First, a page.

The Canaanite Woman:

Two Sessions to Write and Talk About Disability

with Ben Bagocius


September 21 & 28, 2022

7:30-9:00 pm in person at St. Aidan's

Registration required*


Join us for two sessions to write, talk, and reimagine the life of a woman sidelined across biblical history: the Canaanite Woman. The Canaanite Woman appears in both the books of Matthew and Mark and asks Jesus to heal her daughter from so-called demon possession, what some today might understand as a complicated distress or disorder. Matthew and Mark give the Canaanite Woman only a handful of lines before moving on to Jesus’s next encounter. Our sessions will draw from Ben Bagocius’s new book of poems, The Canaanite Woman, which pauses with her for considerably longer as she raises a child with disabilities and crafts a life of beauty and resilience. We will write and talk about biblical and apocryphal descriptions of the Canaanite Woman, as well as use Ben’s poems to write and share our own reflections and poems as we learn from and with each other. In this two-session series we will expand the Bible’s conversation about the Canaanite Woman together. No pre-reading or book purchase required! Bring a notebook, writing utensil, and a willingness to be surprised by the mysteries of Love that the Canaanite Woman has to teach us.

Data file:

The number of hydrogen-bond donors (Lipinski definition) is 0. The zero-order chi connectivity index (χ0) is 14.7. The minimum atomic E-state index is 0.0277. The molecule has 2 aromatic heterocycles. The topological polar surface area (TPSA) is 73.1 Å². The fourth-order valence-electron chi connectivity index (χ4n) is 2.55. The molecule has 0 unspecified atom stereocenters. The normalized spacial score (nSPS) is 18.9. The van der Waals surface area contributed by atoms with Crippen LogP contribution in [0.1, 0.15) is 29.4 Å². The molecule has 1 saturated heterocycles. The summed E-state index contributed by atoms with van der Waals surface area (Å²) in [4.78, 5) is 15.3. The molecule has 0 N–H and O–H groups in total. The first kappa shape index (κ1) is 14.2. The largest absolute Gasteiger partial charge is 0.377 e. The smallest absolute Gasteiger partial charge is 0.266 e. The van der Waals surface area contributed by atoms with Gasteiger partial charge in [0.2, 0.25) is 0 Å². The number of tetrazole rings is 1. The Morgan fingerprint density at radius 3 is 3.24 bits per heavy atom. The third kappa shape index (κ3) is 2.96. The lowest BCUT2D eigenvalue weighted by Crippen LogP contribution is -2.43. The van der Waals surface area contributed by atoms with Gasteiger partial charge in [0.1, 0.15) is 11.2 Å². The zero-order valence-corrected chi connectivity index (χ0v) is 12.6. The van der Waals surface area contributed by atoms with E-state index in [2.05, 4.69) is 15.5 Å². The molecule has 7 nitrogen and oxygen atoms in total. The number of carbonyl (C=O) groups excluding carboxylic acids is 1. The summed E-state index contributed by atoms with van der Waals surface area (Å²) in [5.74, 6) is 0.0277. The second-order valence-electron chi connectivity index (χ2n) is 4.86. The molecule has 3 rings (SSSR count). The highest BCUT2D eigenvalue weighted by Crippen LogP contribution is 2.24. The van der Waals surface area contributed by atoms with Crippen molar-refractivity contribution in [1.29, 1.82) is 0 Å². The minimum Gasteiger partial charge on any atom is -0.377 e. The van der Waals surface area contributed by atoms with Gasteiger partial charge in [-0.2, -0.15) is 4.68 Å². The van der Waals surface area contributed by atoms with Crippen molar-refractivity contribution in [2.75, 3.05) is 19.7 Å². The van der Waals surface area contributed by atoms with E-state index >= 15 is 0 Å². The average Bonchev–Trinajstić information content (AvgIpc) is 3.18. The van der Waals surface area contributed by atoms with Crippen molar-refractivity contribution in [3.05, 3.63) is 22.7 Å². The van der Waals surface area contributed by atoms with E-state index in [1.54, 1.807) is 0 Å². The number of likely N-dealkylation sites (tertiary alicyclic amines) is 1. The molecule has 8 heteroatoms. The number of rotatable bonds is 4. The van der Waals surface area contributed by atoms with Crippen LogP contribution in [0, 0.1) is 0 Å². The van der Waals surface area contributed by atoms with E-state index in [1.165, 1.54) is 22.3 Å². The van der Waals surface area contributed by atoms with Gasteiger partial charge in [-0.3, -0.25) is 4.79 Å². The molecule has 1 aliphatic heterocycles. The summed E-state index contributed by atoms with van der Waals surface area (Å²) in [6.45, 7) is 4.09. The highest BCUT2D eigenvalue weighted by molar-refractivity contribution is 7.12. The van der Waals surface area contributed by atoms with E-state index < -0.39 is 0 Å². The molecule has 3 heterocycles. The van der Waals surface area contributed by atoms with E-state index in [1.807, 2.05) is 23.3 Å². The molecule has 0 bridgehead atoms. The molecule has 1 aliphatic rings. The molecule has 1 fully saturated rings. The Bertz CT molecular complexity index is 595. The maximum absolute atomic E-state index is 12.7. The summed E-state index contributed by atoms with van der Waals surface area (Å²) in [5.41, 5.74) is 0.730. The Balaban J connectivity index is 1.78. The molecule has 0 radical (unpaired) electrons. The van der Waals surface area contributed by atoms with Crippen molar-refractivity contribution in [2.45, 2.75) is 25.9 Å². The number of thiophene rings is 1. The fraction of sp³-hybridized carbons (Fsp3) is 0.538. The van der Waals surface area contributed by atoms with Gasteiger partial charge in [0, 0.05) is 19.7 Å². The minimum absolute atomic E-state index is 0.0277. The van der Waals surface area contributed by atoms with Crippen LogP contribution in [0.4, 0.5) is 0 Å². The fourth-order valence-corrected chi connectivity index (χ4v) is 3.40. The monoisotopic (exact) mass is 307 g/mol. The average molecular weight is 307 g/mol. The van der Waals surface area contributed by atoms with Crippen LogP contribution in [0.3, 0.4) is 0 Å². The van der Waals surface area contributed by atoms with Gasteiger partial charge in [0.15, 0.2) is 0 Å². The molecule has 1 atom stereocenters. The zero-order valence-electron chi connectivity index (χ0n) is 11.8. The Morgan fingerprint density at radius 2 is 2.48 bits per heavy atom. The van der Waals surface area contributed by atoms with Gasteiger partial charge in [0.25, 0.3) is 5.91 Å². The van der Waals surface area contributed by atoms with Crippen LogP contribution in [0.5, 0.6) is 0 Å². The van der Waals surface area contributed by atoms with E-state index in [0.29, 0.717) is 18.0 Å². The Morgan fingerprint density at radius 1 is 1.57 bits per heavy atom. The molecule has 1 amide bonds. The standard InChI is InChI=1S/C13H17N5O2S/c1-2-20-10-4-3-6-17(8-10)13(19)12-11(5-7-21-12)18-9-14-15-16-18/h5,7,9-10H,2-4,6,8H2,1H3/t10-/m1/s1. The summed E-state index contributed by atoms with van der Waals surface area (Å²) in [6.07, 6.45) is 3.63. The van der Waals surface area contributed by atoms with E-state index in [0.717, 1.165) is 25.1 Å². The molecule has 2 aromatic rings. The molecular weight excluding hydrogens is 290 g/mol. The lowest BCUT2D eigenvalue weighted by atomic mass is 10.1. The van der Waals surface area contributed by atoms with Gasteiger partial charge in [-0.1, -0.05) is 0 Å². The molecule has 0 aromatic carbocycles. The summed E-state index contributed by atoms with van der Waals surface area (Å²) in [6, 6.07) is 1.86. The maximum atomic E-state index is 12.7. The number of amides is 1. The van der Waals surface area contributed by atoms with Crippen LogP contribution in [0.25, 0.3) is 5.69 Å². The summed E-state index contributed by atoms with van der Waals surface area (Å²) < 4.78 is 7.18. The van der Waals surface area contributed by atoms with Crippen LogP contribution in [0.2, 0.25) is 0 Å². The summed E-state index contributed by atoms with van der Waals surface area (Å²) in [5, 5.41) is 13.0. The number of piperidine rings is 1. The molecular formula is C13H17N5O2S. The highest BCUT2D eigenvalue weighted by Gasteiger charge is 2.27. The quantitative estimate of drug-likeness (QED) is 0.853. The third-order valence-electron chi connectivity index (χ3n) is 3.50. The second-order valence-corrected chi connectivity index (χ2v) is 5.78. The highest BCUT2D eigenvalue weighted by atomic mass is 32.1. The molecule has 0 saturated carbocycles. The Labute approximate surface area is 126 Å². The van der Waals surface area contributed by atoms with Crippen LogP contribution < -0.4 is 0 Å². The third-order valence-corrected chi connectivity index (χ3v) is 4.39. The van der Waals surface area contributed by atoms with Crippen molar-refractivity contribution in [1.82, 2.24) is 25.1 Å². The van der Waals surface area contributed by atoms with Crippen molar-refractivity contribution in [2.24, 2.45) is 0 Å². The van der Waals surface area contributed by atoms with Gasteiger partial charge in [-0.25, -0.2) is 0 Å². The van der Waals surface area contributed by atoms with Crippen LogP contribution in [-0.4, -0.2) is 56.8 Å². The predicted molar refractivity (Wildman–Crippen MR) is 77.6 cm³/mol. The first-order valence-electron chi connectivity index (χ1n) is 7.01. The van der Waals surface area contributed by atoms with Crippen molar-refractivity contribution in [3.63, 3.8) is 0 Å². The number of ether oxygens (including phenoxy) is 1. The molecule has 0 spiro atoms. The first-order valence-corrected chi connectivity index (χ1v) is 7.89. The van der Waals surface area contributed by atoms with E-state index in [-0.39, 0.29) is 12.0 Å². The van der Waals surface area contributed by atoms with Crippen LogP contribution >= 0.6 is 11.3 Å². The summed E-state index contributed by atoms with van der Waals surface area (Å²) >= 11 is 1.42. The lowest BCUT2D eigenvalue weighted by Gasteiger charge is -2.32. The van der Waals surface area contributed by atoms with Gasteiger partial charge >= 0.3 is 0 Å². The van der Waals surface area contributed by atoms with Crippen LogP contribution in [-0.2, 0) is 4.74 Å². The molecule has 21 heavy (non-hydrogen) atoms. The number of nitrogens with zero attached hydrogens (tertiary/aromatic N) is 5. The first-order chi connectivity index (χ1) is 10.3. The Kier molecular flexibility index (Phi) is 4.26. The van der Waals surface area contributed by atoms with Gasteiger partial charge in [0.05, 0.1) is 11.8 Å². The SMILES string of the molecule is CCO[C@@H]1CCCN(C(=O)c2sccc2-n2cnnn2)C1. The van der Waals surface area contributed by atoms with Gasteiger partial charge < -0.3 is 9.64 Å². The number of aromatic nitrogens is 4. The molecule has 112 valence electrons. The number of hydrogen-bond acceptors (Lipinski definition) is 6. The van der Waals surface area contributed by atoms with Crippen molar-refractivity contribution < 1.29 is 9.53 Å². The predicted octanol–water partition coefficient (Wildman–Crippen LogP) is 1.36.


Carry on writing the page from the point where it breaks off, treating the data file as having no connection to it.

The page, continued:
Benjamin Bagocius, PhD, MFA, writes and teaches broadly across literature, spirituality, and queer thought. He is associate professor of the humanities with the Bard Early College Sequence Program in Washington, DC, and his poems, essays, and academic articles appear in a variety of venues, including On Being, The Other Journal, Modernism/modernity, and Studies in the Novel. Ben is founding director of the Institute for Spiritual Poetry, which hosts writing workshops, a journal, and other events. Reach out and learn more at and

*To register for the workshop, send an email to

Up Next
Monday, Oct. 10
Walking Meditation
9:30 am in person


Continuing Classes and Offerings

Meditations on
the Gospel of Thomas

1st and 3rd Thursdays, 7:30 pm  Zoom

The Gospel of Thomas is new to most of us and it is at the same time ancient.  It may well be the oldest of the gospel writings.  This gathering of sayings of Jesus seems to have been a source for the writers of the canonical gospels.  The sayings from this text, which was found in a cave in Egypt in 1945, have contributed to a new appreciation of Jesus as a wisdom teacher in the Eastern tradition.  We meet twice a month to work with one or two of the 114 sayings through lectio divina, or sacred listening.  All are welcome for this reflection/meditation/discussion gathering.  You do not need to have attended previous meetings to participate.  
Soul Circle 
2nd and 4th Thursdays, 7:30 p.m.  Zoom

We gather on these Thursdays for conversation about the Spiritual Life.  We meet in this community of others who, with us, long to become the sound, whole persons our traditions tell us we were created to become.  The leader for the evening opens with a reading, we share the guidelines for welcoming conversation, then those who wish to are invited to speak about the experience of trying to live intentionally the life to which they feel called.